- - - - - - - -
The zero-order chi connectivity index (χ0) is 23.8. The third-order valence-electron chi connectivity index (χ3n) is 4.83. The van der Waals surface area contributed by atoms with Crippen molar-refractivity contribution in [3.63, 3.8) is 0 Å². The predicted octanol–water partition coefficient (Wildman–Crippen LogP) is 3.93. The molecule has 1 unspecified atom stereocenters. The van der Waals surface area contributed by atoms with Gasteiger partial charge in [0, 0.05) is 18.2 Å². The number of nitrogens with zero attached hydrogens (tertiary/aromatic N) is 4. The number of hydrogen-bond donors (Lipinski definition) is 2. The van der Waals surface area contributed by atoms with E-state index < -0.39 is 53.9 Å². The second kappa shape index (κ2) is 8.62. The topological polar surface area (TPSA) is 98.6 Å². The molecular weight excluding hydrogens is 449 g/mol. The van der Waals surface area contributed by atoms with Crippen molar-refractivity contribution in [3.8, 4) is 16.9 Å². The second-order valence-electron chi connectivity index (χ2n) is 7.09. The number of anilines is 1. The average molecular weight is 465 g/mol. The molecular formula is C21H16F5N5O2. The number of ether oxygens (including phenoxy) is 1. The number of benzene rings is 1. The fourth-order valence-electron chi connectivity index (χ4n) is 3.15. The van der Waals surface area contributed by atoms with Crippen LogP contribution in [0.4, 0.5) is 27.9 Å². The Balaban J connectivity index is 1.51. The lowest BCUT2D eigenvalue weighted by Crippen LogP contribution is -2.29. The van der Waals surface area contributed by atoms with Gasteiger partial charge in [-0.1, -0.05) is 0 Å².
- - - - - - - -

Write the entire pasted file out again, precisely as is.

The zero-order chi connectivity index (χ0) is 23.8. The third-order valence-electron chi connectivity index (χ3n) is 4.83. The van der Waals surface area contributed by atoms with Crippen molar-refractivity contribution in [3.63, 3.8) is 0 Å². The predicted octanol–water partition coefficient (Wildman–Crippen LogP) is 3.93. The molecule has 1 unspecified atom stereocenters. The van der Waals surface area contributed by atoms with Gasteiger partial charge in [0, 0.05) is 18.2 Å². The number of nitrogens with zero attached hydrogens (tertiary/aromatic N) is 4. The number of hydrogen-bond donors (Lipinski definition) is 2. The van der Waals surface area contributed by atoms with E-state index < -0.39 is 53.9 Å². The second kappa shape index (κ2) is 8.62. The topological polar surface area (TPSA) is 98.6 Å². The molecular weight excluding hydrogens is 449 g/mol. The van der Waals surface area contributed by atoms with Crippen molar-refractivity contribution in [3.8, 4) is 16.9 Å². The second-order valence-electron chi connectivity index (χ2n) is 7.09. The number of anilines is 1. The average molecular weight is 465 g/mol. The molecular formula is C21H16F5N5O2. The number of ether oxygens (including phenoxy) is 1. The number of benzene rings is 1. The fourth-order valence-electron chi connectivity index (χ4n) is 3.15. The van der Waals surface area contributed by atoms with Crippen LogP contribution in [0.4, 0.5) is 27.9 Å². The Balaban J connectivity index is 1.51. The lowest BCUT2D eigenvalue weighted by Crippen LogP contribution is -2.29. The van der Waals surface area contributed by atoms with Gasteiger partial charge in [-0.1, -0.05) is 0 Å².